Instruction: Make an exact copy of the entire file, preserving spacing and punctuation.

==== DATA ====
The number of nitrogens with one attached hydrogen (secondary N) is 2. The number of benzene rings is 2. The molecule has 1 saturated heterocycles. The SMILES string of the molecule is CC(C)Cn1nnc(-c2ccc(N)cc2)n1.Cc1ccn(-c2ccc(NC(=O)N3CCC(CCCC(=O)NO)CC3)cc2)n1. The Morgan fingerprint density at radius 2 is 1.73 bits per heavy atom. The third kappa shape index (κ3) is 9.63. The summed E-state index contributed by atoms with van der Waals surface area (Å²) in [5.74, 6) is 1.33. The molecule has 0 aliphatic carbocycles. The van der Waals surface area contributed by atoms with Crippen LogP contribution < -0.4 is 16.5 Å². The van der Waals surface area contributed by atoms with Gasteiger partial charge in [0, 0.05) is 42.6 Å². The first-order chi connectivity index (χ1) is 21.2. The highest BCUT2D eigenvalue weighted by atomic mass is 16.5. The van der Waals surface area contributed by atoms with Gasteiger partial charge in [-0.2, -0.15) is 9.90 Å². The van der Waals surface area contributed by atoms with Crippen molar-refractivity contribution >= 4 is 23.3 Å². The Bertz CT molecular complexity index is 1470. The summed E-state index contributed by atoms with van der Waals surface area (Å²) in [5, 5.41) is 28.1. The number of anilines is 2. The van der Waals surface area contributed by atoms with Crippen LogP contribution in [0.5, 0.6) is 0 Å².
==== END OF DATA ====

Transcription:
The number of nitrogens with one attached hydrogen (secondary N) is 2. The number of benzene rings is 2. The molecule has 1 saturated heterocycles. The SMILES string of the molecule is CC(C)Cn1nnc(-c2ccc(N)cc2)n1.Cc1ccn(-c2ccc(NC(=O)N3CCC(CCCC(=O)NO)CC3)cc2)n1. The Morgan fingerprint density at radius 2 is 1.73 bits per heavy atom. The third kappa shape index (κ3) is 9.63. The summed E-state index contributed by atoms with van der Waals surface area (Å²) in [5.74, 6) is 1.33. The molecule has 0 aliphatic carbocycles. The van der Waals surface area contributed by atoms with Crippen LogP contribution < -0.4 is 16.5 Å². The van der Waals surface area contributed by atoms with Gasteiger partial charge in [0, 0.05) is 42.6 Å². The first-order chi connectivity index (χ1) is 21.2. The highest BCUT2D eigenvalue weighted by atomic mass is 16.5. The van der Waals surface area contributed by atoms with Gasteiger partial charge in [-0.2, -0.15) is 9.90 Å². The van der Waals surface area contributed by atoms with Crippen molar-refractivity contribution >= 4 is 23.3 Å². The Bertz CT molecular complexity index is 1470. The summed E-state index contributed by atoms with van der Waals surface area (Å²) in [5, 5.41) is 28.1. The number of anilines is 2. The van der Waals surface area contributed by atoms with Crippen LogP contribution in [0.5, 0.6) is 0 Å².